I was more impressed by the individual categories of the classification than by that classification as a whole; some of the categories appear redundant (“interface breakage“, “data propagation” and “internal vs external“, for example, seem to be pretty much the same; ditto for “cause understanding” and “accuracy“). On the other hand the paper does not explicitly claim that the categories are orthogonal. If they turn this conference presentation into a journal article I am pretty sure they will rework the classification and make it more robust. It does not matter that it is a bit shaky at the moment since the main insights are in the individual kinds of fix and fix-reasoning uncovered by the study.
The authors are from Microsoft Research (one of them was visiting faculty) and interviewed numerous programmers from various Microsoft product groups to find out how they fix bugs.
The paper is nicely written and reads easily. It includes some audacious syntax, as in “this dimension” [internal vs external] “describes how much internal code is changed versus external code is changed as part of a fix“. It has a discreet amount of humor, some of which may escape non-US readers; for example the authors explain that when approaching programmers out of the blue for the survey they tried to reassure them through the words “we are from Microsoft Research, and we are here to help“, a wry reference to the celebrated comment by Ronald Reagan (or his speechwriter) that the most dangerous words in the English language are “I am from the government, and I am here to help“. To my taste the authors include too many details about the data collection process; I would have preferred the space to be used for a more detailed discussion of the findings on bug fixes. On the other hand we all know that papers to selective conferences are written for referees, not readers, and this amount of methodological detail was probably the minimum needed to get past the reviewers (by avoiding the typical criticism, for empirical software engineering research, that the sample is too small, the questions biased etc.). Thankfully, however, there is no pedantic discussion of statistical significance; the authors openly present the results as dependent on the particular population surveyed and on the interview technique. Still, these results seem generalizable in their basic form to a large subset of the industry. I hope their publication will spawn more detailed studies.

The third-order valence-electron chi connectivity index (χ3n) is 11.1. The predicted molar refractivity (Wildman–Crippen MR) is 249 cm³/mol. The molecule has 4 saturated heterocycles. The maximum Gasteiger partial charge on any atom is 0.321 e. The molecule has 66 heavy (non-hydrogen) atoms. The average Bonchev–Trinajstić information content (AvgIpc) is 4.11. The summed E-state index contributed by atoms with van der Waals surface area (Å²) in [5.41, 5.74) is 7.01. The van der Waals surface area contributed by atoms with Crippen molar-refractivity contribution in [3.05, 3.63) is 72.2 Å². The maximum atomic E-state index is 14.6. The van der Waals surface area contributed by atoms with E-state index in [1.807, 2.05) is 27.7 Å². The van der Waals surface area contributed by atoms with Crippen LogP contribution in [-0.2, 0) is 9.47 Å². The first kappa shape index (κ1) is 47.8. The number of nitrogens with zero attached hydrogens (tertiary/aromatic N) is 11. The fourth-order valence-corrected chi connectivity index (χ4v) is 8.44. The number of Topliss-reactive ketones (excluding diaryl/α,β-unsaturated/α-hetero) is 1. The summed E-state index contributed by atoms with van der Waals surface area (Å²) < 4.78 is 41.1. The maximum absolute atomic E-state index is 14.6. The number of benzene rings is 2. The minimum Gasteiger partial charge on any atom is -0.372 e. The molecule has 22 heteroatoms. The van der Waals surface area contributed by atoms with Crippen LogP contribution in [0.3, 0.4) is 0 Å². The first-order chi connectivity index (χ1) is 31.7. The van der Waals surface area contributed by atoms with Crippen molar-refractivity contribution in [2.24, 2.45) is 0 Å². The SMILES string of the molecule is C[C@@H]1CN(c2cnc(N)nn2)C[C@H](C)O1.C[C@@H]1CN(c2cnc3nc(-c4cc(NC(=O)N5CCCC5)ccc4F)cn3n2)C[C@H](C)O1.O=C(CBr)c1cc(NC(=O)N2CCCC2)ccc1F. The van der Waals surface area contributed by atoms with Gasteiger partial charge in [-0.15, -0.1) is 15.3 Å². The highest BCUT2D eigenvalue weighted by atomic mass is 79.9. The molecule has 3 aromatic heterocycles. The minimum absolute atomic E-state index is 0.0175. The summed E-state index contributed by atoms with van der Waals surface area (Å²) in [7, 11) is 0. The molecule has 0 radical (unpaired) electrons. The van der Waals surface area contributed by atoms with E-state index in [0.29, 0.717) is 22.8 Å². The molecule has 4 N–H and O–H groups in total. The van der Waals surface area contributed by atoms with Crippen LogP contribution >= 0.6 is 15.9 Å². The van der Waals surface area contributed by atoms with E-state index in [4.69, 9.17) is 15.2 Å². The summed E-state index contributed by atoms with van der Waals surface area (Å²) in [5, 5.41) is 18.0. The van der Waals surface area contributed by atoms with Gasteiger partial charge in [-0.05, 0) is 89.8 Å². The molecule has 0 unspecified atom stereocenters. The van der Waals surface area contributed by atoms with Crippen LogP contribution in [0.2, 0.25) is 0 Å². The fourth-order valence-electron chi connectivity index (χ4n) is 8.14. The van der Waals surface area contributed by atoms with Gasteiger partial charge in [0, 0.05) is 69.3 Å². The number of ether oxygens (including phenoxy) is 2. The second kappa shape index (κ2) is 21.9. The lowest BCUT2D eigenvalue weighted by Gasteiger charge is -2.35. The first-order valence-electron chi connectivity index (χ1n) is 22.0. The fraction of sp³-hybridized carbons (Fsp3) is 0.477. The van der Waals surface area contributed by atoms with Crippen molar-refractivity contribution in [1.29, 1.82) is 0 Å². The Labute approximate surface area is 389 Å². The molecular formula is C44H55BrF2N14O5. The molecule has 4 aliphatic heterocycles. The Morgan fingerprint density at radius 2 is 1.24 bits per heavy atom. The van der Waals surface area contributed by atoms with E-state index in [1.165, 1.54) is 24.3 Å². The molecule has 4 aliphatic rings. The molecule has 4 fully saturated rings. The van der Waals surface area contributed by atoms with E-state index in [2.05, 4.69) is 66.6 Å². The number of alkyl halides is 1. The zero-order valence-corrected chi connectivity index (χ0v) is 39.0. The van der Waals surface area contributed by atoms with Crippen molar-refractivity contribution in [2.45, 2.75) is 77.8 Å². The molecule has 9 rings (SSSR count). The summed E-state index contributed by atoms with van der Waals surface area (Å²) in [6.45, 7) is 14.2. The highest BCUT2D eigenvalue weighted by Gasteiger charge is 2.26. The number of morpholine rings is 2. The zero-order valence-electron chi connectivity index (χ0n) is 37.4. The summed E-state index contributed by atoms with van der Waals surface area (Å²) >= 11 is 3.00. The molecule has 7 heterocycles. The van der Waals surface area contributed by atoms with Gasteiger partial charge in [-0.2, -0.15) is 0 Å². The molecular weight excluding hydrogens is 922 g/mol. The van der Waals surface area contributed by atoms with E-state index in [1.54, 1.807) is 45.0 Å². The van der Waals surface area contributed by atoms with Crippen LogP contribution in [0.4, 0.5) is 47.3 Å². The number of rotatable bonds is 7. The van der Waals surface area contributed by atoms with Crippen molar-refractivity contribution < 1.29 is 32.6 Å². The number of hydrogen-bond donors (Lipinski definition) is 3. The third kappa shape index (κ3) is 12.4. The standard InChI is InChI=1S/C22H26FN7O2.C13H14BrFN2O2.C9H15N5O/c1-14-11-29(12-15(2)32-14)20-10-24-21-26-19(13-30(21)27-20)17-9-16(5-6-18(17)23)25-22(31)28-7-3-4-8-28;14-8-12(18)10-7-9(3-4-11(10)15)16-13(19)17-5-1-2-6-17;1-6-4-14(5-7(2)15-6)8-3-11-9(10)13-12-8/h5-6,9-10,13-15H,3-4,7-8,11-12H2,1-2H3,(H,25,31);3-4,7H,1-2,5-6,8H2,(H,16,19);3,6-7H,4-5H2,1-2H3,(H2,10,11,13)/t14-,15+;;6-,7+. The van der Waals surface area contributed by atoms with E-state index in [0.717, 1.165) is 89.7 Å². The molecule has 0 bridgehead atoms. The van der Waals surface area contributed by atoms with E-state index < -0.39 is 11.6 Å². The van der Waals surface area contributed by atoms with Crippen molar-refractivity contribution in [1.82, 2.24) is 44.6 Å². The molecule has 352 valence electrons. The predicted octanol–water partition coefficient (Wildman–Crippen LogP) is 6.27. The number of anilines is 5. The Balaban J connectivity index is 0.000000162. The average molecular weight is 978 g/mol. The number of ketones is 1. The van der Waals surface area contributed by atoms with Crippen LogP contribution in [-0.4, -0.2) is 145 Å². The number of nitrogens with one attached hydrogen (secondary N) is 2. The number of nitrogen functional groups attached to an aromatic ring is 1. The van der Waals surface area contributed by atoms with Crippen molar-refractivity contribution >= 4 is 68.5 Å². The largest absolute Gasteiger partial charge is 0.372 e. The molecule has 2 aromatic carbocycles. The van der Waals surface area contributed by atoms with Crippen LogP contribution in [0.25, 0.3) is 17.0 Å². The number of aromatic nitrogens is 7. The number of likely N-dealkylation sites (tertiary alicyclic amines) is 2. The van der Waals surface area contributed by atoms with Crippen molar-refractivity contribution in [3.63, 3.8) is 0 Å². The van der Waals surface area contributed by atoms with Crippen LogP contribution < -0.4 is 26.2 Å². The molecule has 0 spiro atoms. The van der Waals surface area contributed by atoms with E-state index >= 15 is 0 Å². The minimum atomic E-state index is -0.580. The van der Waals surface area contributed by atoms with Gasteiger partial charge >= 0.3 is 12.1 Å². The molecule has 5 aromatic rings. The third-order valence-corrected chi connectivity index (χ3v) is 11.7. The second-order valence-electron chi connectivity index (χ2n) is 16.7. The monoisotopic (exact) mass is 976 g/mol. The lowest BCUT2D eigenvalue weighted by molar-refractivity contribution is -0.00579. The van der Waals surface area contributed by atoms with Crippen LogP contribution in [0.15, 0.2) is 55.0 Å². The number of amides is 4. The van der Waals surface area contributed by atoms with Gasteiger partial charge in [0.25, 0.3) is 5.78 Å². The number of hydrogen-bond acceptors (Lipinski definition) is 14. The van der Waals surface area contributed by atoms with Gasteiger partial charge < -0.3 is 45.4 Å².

According to the ICSE program the paper will be presented on May 23 in the Debugging session, 13:30 to 15:30.
Notes and references
 This article review is part of the “Reading Notes” series. General disclaimer here.
 European Software Engineering Conference 2013, Saint Petersburg, Russia, 18-24 August, see here.
 Emerson Murphy-Hill, Thomas Zimmerman, Christian Bird and Nachiappan Nagapan: The Design of Bug Fixes, in ICSE 2013, available here.
 AutoFix project at ETH Zurich, see project page here.
 Ronald Reagan speech extract on YouTube.